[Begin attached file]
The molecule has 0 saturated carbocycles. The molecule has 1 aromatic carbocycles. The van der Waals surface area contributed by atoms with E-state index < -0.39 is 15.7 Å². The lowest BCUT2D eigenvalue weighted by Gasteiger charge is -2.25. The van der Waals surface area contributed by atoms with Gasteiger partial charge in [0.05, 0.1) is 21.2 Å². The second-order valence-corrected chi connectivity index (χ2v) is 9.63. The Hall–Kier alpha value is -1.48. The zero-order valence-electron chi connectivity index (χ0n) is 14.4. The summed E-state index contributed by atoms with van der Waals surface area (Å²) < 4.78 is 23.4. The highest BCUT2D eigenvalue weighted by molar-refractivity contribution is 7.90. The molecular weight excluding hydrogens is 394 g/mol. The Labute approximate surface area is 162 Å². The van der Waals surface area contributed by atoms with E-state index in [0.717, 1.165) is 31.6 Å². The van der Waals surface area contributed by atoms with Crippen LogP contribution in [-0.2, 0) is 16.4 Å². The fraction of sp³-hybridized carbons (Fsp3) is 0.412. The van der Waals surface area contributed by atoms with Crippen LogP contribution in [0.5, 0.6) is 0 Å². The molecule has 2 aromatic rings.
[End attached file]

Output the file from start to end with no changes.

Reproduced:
The molecule has 0 saturated carbocycles. The molecule has 1 aromatic carbocycles. The van der Waals surface area contributed by atoms with E-state index < -0.39 is 15.7 Å². The lowest BCUT2D eigenvalue weighted by Gasteiger charge is -2.25. The van der Waals surface area contributed by atoms with Gasteiger partial charge in [0.05, 0.1) is 21.2 Å². The second-order valence-corrected chi connectivity index (χ2v) is 9.63. The Hall–Kier alpha value is -1.48. The zero-order valence-electron chi connectivity index (χ0n) is 14.4. The summed E-state index contributed by atoms with van der Waals surface area (Å²) < 4.78 is 23.4. The highest BCUT2D eigenvalue weighted by molar-refractivity contribution is 7.90. The molecular weight excluding hydrogens is 394 g/mol. The Labute approximate surface area is 162 Å². The van der Waals surface area contributed by atoms with E-state index in [0.717, 1.165) is 31.6 Å². The van der Waals surface area contributed by atoms with Crippen LogP contribution in [-0.2, 0) is 16.4 Å². The fraction of sp³-hybridized carbons (Fsp3) is 0.412. The van der Waals surface area contributed by atoms with Crippen LogP contribution in [0.5, 0.6) is 0 Å². The molecule has 2 aromatic rings.